The Conservative government tabled a balanced budget today that included some key measures aimed at small business and manufacturing.
Small businesses will see their tax rate fall from 11% to 9% by 2019, and manufacturers will benefit from an Accelerated Capital Cost Allowance (ACCA) that will allow businesses to write off new equipment faster.
The Canadian Federation of Independent Business, who had lobbied for the tax cut as well as several other measures included in the 2015 budget, gave the pre-election budget an ‘A’ grade.
Other benefits for small business include increasing the lifetime capital gains exemption for farmers and fishermen to $1 million; legislating a plan to cut a regulation for every new rule introduced; and relaxing rules around the frequency new employers are required to remit payments to Canada Revenue Agency.
The Vancouver Board of Trade's (VBOT) business and finance committee also liked what it saw in the budget, said Iain Black, president and CEO of the business advocacy group.
Black said VBOT is pleased with the small business tax cut and also with measures designed to boost women in business, such as a program to help women entrepreneurs succeed and changing the Corporations Act to include comply and explain rules, which were adopted this year by the Ontario Securities Commission, for corporate boards. Comply and explain requires public companies to report their efforts to increase the number of women on boards and explain if they have fallen short of targets.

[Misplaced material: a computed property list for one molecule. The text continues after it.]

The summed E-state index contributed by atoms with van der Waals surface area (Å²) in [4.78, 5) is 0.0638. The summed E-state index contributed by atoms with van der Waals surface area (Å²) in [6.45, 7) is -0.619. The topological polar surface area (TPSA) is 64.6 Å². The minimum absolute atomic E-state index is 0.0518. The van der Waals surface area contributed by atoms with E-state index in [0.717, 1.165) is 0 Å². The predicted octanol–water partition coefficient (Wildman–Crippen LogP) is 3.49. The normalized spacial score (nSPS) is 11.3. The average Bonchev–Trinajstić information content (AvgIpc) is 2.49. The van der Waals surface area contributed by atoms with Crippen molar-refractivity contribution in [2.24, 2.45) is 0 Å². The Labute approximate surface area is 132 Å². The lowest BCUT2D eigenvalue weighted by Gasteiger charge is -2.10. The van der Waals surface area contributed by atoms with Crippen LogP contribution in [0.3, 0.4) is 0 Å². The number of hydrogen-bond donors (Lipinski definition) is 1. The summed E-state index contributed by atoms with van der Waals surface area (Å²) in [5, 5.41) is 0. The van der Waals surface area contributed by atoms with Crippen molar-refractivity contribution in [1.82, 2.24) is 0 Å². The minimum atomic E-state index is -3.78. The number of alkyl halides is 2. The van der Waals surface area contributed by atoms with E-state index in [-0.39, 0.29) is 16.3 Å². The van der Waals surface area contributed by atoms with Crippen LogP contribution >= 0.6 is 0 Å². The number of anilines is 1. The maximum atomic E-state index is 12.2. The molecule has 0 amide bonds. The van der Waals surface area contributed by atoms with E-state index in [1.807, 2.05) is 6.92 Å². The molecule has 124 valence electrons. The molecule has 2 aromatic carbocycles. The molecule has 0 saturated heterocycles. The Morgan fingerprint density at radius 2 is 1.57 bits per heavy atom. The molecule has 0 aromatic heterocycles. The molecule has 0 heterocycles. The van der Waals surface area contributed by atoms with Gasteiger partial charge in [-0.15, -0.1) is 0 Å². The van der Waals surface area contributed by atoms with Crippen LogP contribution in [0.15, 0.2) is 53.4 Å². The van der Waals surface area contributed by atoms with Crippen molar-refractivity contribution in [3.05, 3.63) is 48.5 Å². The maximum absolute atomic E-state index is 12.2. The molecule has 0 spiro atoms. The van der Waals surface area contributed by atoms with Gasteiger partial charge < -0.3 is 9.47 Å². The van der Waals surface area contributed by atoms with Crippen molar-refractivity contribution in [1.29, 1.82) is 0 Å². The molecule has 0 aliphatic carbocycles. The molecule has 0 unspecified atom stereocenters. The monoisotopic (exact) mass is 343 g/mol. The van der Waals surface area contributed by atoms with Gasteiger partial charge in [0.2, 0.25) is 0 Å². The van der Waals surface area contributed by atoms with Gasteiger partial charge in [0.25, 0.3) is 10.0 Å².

The tax changes show that the federal government is taking manufacturing seriously as a driver of the Canadian economy, said Marcus Ewert-Johns, vice-president of Canadian Manufacturers and Exporters B.C.
Economists expect provinces with strong manufacturing sectors to perform better this year than those that have depended heavily on oil production.
“When you look at today’s budget, it’s a sign that they’re supportive of the sector. We’d love to see the province [of British Columbia] do the same thing,” Ewert Johns said.
The ACCA is especially beneficial for businesses in this province because B.C. manufacturers tend to trail other provinces in productivity, Ewert-Johns said.
“People weren’t investing in machinery during the recession and now, with the [low] dollar, this will help people."
Aside from the capital cost allowance, Ewert-Johns pointed to other items in the budget, such as $65 million over four years to develop educational initiatives with post-secondary institutions to align training with employers’ needs.
“We hear from employers that they want to add a third shift, but they can’t wait four years for a student to come out of college.”
Other items that will benefit manufacturers include $50 million for small and medium-sized businesses to develop export markets and $100 million over five years for aerospace and automotive manufacturing development, Ewert-Johns said.